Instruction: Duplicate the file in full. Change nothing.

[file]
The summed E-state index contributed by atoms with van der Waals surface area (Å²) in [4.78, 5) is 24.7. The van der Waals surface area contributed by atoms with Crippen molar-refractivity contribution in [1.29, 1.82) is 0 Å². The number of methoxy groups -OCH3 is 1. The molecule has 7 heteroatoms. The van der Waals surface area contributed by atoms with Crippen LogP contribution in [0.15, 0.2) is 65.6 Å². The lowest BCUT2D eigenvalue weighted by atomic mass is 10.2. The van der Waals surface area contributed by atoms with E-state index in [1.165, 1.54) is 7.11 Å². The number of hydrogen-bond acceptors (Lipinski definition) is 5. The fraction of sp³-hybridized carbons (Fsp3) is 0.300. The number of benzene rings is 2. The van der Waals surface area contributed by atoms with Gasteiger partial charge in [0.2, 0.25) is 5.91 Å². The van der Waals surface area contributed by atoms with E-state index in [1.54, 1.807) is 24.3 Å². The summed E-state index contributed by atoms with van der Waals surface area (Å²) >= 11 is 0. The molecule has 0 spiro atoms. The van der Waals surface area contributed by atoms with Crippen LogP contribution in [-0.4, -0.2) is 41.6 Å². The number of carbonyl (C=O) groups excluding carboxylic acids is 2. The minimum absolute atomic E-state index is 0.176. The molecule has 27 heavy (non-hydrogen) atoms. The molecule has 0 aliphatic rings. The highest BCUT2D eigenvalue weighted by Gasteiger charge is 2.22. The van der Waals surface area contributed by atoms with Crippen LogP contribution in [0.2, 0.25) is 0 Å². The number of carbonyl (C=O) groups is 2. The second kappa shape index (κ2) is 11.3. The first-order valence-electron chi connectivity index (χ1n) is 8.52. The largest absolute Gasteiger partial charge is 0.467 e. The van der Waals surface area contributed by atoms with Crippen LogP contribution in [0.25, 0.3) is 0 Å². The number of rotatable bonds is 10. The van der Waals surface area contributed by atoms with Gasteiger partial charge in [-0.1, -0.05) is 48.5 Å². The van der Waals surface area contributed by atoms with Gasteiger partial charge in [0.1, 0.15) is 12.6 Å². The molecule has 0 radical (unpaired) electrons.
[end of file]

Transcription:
The summed E-state index contributed by atoms with van der Waals surface area (Å²) in [4.78, 5) is 24.7. The van der Waals surface area contributed by atoms with Crippen molar-refractivity contribution in [1.29, 1.82) is 0 Å². The number of methoxy groups -OCH3 is 1. The molecule has 7 heteroatoms. The van der Waals surface area contributed by atoms with Crippen LogP contribution in [0.15, 0.2) is 65.6 Å². The lowest BCUT2D eigenvalue weighted by atomic mass is 10.2. The van der Waals surface area contributed by atoms with E-state index in [1.165, 1.54) is 7.11 Å². The number of hydrogen-bond acceptors (Lipinski definition) is 5. The fraction of sp³-hybridized carbons (Fsp3) is 0.300. The number of benzene rings is 2. The van der Waals surface area contributed by atoms with Gasteiger partial charge in [0.2, 0.25) is 5.91 Å². The van der Waals surface area contributed by atoms with E-state index in [1.54, 1.807) is 24.3 Å². The summed E-state index contributed by atoms with van der Waals surface area (Å²) >= 11 is 0. The molecule has 0 spiro atoms. The van der Waals surface area contributed by atoms with Crippen LogP contribution in [-0.4, -0.2) is 41.6 Å². The number of carbonyl (C=O) groups excluding carboxylic acids is 2. The minimum absolute atomic E-state index is 0.176. The molecule has 27 heavy (non-hydrogen) atoms. The molecule has 0 aliphatic rings. The highest BCUT2D eigenvalue weighted by Gasteiger charge is 2.22. The van der Waals surface area contributed by atoms with Crippen LogP contribution in [0.2, 0.25) is 0 Å². The number of carbonyl (C=O) groups is 2. The second kappa shape index (κ2) is 11.3. The first-order valence-electron chi connectivity index (χ1n) is 8.52. The largest absolute Gasteiger partial charge is 0.467 e. The van der Waals surface area contributed by atoms with Crippen LogP contribution in [0.25, 0.3) is 0 Å². The number of rotatable bonds is 10. The van der Waals surface area contributed by atoms with Gasteiger partial charge in [-0.1, -0.05) is 48.5 Å². The van der Waals surface area contributed by atoms with Gasteiger partial charge in [0.1, 0.15) is 12.6 Å². The molecule has 0 radical (unpaired) electrons.